JimPinto.com - Connections for Growth & Success™
No. 57 : August 17, 2001

Keeping an eye on technology futures.
Business commentary - no hidden agendas.
New attitudes, no platitudes.
Stay e-tuned....

  • Brain-machine interface
  • Evolution of the TechnoHuman
  • Siggraph this week - movie graphics & special effects
  • Book: eBusiness in Manufacturing
  • Lyrics: The wreck of the Mike Bonsignore - on the web
  • eFeedback:
    • Ebonics (Jive) dialect
    • Dean Kamen's iBOT
    • Q&A : Yurko hands over Invensys "reigns"

Brain-machine interface

When you think John Hockenberry, you think wheelchair - he lost the use of his legs 25 years ago. His latest article in the August 2001 issue of WIRED magazine deserves reading for some of the groundbreaking material it contains regarding direct connections to the human brain.

John Hockenberry writes: "Electronic gadgets have stepped up their invasion of the body. Our concept of what it means and to be human is wide open to debate." He feels technology is really a form of puppetry, making inanimate things move and behave like people. Technology-assistance for disability is the same, but with a willing, still-human object.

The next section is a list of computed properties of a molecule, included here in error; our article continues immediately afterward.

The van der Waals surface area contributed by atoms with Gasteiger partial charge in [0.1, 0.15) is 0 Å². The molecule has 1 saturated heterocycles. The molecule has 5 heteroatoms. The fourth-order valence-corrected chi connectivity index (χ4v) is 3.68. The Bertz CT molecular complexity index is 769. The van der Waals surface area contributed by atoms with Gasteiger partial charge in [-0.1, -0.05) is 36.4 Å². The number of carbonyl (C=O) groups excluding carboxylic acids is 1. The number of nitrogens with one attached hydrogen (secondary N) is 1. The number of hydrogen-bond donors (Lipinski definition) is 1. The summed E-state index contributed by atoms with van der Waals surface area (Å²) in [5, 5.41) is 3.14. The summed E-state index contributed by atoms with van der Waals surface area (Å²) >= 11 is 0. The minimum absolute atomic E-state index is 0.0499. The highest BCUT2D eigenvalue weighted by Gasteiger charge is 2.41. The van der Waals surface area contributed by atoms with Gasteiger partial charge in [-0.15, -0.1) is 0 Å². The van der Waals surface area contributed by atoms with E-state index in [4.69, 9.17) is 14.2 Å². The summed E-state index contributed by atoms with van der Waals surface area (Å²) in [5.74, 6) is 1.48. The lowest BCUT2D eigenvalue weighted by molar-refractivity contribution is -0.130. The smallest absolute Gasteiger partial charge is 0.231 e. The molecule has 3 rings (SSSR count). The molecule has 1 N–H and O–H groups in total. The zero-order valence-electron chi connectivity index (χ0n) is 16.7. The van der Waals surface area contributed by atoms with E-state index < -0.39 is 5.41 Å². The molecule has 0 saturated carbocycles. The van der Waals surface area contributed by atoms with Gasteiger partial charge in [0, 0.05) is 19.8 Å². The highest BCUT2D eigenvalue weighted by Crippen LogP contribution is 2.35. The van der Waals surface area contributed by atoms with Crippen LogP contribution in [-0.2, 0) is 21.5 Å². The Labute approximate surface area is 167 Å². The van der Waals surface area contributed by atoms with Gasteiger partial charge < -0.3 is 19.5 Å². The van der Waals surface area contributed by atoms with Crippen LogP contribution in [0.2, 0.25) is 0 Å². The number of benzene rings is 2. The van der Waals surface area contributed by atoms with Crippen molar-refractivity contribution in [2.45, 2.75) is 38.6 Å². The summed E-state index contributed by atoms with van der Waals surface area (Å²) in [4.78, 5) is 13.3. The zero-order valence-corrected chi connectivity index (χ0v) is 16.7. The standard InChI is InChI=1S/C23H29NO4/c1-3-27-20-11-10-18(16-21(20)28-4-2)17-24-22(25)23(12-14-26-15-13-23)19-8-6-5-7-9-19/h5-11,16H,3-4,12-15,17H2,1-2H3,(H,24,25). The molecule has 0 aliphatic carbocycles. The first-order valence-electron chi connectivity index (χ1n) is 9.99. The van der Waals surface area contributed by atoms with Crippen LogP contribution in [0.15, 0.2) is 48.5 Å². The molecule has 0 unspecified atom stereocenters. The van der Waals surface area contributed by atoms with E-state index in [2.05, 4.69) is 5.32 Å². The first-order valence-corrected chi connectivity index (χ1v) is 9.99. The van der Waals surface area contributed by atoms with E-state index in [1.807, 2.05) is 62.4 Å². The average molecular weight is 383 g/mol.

Hockenberry himself is trying to merge available body functionality (arms, hands, torso, neck, head) with a small arsenal of customized machines (wheelchairs, grabbers, cordless phones, remote controls). He feels it is identical to an infant's task of developing coordination with near-zero functionality of legs, arms, and muscles.

A pioneering group of neuroscientists at Emory University in Atlanta have created a completely functional interface using electrodes surgically implanted in the brain. In 1996, their success with primates convinced the FDA to allow human tests. They acquire signals from inside the brain to manipulate objects in the physical world.

With this brain-machine interface, a paralyzed subject was able to move a cursor to choose screen icons, spell, and even generate musical tones. When thinking about facial movements, and as he manipulated the cursor, doctors could see the paralyzed subject's cheeks move and his eyes flutter, which was a surprise. Not that his paralysis was receding, rather that his brain had tapped into capabilities that were dormant.

The fact that the cursor is indistinguishable from almost any other prosthesis raises an important philosophical question: Because of the implant, is the computer now more a part of the subject than one of his own paralyzed arms?

In the last issue of eNews (August 10, 2001) we mentioned Hockenberry's interaction with Dean Kamen's iBOT wheelchair. Hockenberry's first impression of the iBOT was not positive - he felt it was a cumbersome, complicated thing. But now he feels that this is perhaps the best example of a technology solution that interacts directly with the brain. But watch the iBOT balancing, making little rocking motions to keep it upright, and you feel as though you're in the presence of some humanoid intelligence.

With the iBOT, disabled users discover an eerie and unanticipated brain-machine interface. They are pleased when they go up stairs, and move over sand and gravel, and up and down roadside curbs. But when they stand up and are eye level with another person, when they feel what it is like to balance, every single one of them started crying.